Sexual harassment destroys work organizational cultures. Certainly, the sexual harassment discussion topics on the news raise awareness. Yet, their focus on the crudest aspects of these incidents thwart a broader, more meaningful discussion.
As evidence, look at Jodie Foster’s take on The Late Show with Stephen Colbert. She says, “I’d love to hear complexity about [sexual harassment].”
I’ve conducted sexual harassment investigations. I’ve supported investigators in theirs. Finally, I’ve advised victims and even the accused. For the record, I’m not an attorney.
Sexual Harassment Isn’t Just About Sex Or Harassment
All this shallowness hit me when a peer, an author and speaker, posted a pledge on Facebook. It was for men to pledge not to use their power in workplace to pressure women to do anything in a way that most would consider sexual harassment.
Here’s the issue. It’s not about what most consider as sexual harassment. The legal definition of sexual harassment isn’t it either. It’s what the victim sees as sexual harassment.
Here’s how. First, companies can get into trouble if they don’t look into sexual harassment complaints. Second, they also can’t take retribution on anyone filing a complaint.
Moreover, there does not have to be legal proof of sexual harassment for the accused to lose his job. Many times there are no witnesses. Even the evidence can cut both ways. That means a “he said she said” situation. It then comes down to who’s the most credible.
Finally, one does not have to be direct victim of sexual harassment to file a complaint. She could be witness. The incident can convey a hostile workplace to a group.
Background To Sexual Harassment Discussion Topics
Here then are case studies that blend some of what I ran across. They aren’t showing up as sexual harassment discussion topics on any news I know. None involve any groping, touching or exposing of sexual anatomy. Some would not fit a legal definition of sexual harassment. Still, someone filed a complaint. That triggers an investigation.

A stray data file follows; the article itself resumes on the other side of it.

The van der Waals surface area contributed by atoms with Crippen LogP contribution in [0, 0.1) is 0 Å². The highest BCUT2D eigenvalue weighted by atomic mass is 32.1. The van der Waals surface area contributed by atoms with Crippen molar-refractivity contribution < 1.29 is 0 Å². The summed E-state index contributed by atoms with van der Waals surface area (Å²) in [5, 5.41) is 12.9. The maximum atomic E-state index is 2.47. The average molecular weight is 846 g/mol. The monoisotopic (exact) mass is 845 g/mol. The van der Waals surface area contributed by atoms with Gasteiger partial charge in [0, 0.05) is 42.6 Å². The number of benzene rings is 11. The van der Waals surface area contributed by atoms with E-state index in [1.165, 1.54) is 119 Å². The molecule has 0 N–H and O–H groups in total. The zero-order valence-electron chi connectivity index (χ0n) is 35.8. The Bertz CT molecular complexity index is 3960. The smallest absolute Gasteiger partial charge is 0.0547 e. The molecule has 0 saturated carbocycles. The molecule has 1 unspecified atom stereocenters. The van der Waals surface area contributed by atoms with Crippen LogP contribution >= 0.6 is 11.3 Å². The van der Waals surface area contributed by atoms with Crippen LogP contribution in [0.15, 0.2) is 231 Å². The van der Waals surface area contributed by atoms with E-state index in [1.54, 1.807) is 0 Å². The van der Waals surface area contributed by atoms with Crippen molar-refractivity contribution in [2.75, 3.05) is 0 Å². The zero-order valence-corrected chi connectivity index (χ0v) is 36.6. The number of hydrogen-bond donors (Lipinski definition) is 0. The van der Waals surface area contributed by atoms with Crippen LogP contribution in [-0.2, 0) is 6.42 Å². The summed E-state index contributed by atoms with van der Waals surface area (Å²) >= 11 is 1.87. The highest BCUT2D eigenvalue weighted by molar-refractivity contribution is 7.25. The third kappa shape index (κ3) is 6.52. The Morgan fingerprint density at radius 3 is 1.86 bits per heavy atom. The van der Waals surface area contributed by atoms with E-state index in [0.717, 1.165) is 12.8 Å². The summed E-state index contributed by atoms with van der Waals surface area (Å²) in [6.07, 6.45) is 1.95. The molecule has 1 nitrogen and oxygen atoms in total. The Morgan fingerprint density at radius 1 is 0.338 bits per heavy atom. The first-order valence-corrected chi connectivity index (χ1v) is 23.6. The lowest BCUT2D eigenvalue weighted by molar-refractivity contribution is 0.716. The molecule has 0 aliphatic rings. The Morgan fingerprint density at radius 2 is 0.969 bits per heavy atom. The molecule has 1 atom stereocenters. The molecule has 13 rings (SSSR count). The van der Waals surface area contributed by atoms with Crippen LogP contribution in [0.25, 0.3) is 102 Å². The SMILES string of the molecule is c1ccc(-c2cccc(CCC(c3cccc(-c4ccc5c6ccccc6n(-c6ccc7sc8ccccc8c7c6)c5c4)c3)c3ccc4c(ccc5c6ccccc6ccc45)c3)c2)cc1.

More important though, is this. These examples, based on a blend of actual stories, show how even incidents that aren’t sexual harassment in a legal sense can create a hostile workplace. That’s why if someone sees a joke, tease, flirt, innuendo or comment as hostile and asks you to stop. You should.
Sexual Harassment Discussion Topics
Case #1: Asked To Go The Extra Mile
A female sales rep brings her boss and his boss to nail down a large account. The two bosses notice that the client took a keen interest in the sales rep. After the call, they joke with the rep about going “the extra mile” to get the account. Soon, the jokes don’t seem like jokes. She tells them she is uncomfortable with the discussion. Dead silence ensues. Three weeks later they let her go.
Case #2: Males Teasing Outcast Male
An all-male, all-white production team of about twelve constantly harass one of the team members. Some insults are sexual. At one point, someone draws a picture of him having sex with an animal and posts it in the shop. He complains to the human resources manager. The HR manager says, “A man can’t complain about sexual harassment.” (He can.) The company lets the worker go a year later at the recommendation of the team leader.
Case #3: Females Oust Non-Complaining Victim
Four women work a small municipal office. Men who work in the field have cause to frequent the office. A few compliment one woman on her anatomy by saying such things as “nice ass.” The victim takes it as a compliment. Her co-workers don’t. They tire of this and complain to their supervisor. They become upset the victim does not join the complaint. Tension rises. Within the year, the victim finds another job. She’s had enough of them.
Case #4: Husband Files Complaint For Wife
A male executive routinely asks a female independent contractor to work with him on projects late and on weekends. He even invites her to conferences and his home. Hoping to seek permanent employment with the firm, she agrees. She endures relentless invites and flirtatious emails. At times, she responds in kind, feeling the need to gain his favor. He says he is working to get her on board. After a few months, her husband files an anonymous complaint with the executive’s employer. The firm investigates. It ends his employment. He files a wrongful termination suit.
Case #5: Suicidal Conditions Accuse Disabled
A woman with over four documented cases of suicide attempts in seven years complains about sexual harassment from a male employee. She claims his excessive attention to her is making her feel uncomfortable. He’s has been partially paralyzed since birth. This shows up as sweeping gestures and awkward speech. While the firm does not find any sexual harassment, a written warning goes in his file. They separate employees. So distraught over his integrity being tainted for trying to help her make up lost time from work, he leaves for another job.